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Australia's rate of Indigenous child removal 'unique', UN investigator says

The UN special rapporteur on Indigenous rights says Aboriginal and Torres Strait Islander people feel ‘helpless’ and ‘frustrated’. Photograph: Jonny Weeks for the Guardian

Australia’s Indigenous incarceration rates are among the worst in the developed world but it is in the increasing rates of child removal that Australia stands out as being particularly behind other nations, the UN special rapporteur on Indigenous rights has said.

In a preliminary report delivered to the government on Monday after a 14-day visit, the special rapporteur, Victoria Tauli-Corpuz, highlighted the growing Indigenous incarceration rate as an area of serious concern.

She told Guardian Australia that child protection policies, which saw Indigenous children removed from their families at almost 10 times the rate of non-Indigenous children, contributed to the numbers in detention.

“The thing that makes it different in Australia is this child protection system where they are taken away from their parents and brought to other families, I think that’s the one that I find quite different compared to what I have seen for instance in the US,” she said. “I think that’s quite unique here in Australia.”

Tauli-Corpuz toured the Cleveland youth detention centre in Townsville and Bandyup women’s prison in Perth as part of her visit and said both the rates of incarceration and the crimes for which people were being incarcerated were alarming.

“Some of the reasons for them being incarcerated are very petty,” she said. “I went to Cleveland, I spoke with the young children there, and one boy was like 12 years old, he just stole a fruit, and on that basis he was incarcerated and then he just kept going back.”

Tauli-Corpuz is the second Indigenous special rapporteur to conduct an official visit since Australia signed the declaration on the rights of Indigenous peoples in 2008. She said she found it “disturbing” that so few of the recommendations made by her predecessor in 2009 had been implemented, and that the bulk of recommendations made by both the 1991 royal commission into Aboriginal deaths in custody and the 1996 Bringing Them Home report, among other recommendations, had also not been enacted.

She also made a number of her own recommendations, including introducing justice targets to the Close the Gap goals and refunding the National Congress of Australia’s First Peoples, both of which she said would be necessary for Australia to win a seat on the human rights council.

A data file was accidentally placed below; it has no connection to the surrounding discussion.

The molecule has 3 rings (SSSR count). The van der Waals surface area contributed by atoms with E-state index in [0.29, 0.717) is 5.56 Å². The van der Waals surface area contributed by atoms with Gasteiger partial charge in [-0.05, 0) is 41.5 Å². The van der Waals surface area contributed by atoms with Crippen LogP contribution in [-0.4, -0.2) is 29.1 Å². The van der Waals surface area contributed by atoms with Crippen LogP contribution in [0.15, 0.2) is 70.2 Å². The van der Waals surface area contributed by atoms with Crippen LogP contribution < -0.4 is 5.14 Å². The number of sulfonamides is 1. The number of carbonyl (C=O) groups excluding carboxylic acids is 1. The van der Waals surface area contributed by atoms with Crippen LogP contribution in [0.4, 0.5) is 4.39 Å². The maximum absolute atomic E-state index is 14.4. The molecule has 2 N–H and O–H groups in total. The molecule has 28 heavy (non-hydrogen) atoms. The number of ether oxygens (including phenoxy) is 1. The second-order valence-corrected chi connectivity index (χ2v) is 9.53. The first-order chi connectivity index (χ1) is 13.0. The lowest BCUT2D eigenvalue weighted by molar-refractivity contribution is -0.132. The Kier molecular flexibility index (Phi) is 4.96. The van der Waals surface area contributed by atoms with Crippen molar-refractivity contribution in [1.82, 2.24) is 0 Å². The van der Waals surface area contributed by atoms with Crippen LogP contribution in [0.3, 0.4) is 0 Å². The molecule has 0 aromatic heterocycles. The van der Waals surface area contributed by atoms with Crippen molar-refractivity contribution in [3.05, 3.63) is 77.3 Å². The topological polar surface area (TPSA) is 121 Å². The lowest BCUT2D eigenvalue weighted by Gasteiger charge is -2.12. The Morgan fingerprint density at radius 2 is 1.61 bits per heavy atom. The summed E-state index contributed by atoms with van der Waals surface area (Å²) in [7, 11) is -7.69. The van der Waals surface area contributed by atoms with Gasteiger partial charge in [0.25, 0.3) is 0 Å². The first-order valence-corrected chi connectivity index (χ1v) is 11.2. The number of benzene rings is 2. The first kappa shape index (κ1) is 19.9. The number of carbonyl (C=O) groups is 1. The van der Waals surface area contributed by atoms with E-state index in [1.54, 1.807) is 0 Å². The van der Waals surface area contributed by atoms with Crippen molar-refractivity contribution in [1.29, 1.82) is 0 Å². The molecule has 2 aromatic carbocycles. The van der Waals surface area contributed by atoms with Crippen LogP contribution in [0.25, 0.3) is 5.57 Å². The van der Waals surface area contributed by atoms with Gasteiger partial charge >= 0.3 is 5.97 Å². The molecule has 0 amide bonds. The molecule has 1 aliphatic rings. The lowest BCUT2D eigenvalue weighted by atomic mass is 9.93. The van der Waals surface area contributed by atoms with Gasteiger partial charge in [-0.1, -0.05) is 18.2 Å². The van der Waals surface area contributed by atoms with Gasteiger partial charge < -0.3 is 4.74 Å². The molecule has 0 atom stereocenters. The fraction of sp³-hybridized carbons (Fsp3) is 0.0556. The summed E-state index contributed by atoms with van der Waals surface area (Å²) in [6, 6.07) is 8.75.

“If those actions are taken then maybe they have the justification to sit in the human rights council,” she said. “But if there are no good, serious efforts to implement some of the repeated recommendations then I think it’s not … it doesn’t speak well of having a country being there.”

The visit coincided, rather awkwardly, with the parliamentary vote on abolishing section 18C of the Racial Discrimination Act, in which the Turnbull government sought to remove protections against insulting, harassing or humiliating people on the grounds of their race.

The proposed change was stopped in the Senate, but Tauli-Corpuz said the highly publicised debate, which in another awkward piece of timing began on Harmony Day, sent a message to Aboriginal and Torres Strait Islander people about their position and value in Australian society.

It’s no wonder, she said, that many Aboriginal and Torres Strait Islander people are frustrated. “What they really feel is so, so, helpless,” she said. “They feel so frustrated …

“There are all these different recommendations for royal commission reports, etc, and they are looking up to the implementation of these recommendations, but nothing is happening …

“And in everything they have to push, they have to fight for it, nothing ever comes to them. They have to fight for every little bit of their rights.”